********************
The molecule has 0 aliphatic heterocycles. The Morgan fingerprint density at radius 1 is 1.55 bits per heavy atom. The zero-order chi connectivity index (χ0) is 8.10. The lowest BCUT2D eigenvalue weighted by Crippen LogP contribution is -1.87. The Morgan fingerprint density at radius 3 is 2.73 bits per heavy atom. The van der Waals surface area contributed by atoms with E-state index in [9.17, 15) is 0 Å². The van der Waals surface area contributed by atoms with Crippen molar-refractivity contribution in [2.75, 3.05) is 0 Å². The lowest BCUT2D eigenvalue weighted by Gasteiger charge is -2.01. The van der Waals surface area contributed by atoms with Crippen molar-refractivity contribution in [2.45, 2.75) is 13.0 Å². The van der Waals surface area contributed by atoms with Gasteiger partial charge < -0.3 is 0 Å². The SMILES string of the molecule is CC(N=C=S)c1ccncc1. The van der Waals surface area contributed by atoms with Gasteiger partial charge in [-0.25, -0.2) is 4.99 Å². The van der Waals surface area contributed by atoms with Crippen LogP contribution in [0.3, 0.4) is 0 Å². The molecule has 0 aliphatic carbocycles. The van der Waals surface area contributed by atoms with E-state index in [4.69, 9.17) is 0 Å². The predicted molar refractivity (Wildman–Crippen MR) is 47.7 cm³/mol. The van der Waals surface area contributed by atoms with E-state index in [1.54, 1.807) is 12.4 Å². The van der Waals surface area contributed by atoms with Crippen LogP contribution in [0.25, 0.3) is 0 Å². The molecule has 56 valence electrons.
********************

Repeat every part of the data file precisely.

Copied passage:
The molecule has 0 aliphatic heterocycles. The Morgan fingerprint density at radius 1 is 1.55 bits per heavy atom. The zero-order chi connectivity index (χ0) is 8.10. The lowest BCUT2D eigenvalue weighted by Crippen LogP contribution is -1.87. The Morgan fingerprint density at radius 3 is 2.73 bits per heavy atom. The van der Waals surface area contributed by atoms with E-state index in [9.17, 15) is 0 Å². The van der Waals surface area contributed by atoms with Crippen molar-refractivity contribution in [2.75, 3.05) is 0 Å². The lowest BCUT2D eigenvalue weighted by Gasteiger charge is -2.01. The van der Waals surface area contributed by atoms with Crippen molar-refractivity contribution in [2.45, 2.75) is 13.0 Å². The van der Waals surface area contributed by atoms with Gasteiger partial charge < -0.3 is 0 Å². The SMILES string of the molecule is CC(N=C=S)c1ccncc1. The van der Waals surface area contributed by atoms with Gasteiger partial charge in [-0.25, -0.2) is 4.99 Å². The van der Waals surface area contributed by atoms with Crippen LogP contribution in [0.3, 0.4) is 0 Å². The molecule has 0 aliphatic carbocycles. The van der Waals surface area contributed by atoms with E-state index in [4.69, 9.17) is 0 Å². The predicted molar refractivity (Wildman–Crippen MR) is 47.7 cm³/mol. The van der Waals surface area contributed by atoms with E-state index in [1.54, 1.807) is 12.4 Å². The van der Waals surface area contributed by atoms with Crippen LogP contribution in [0.25, 0.3) is 0 Å². The molecule has 56 valence electrons.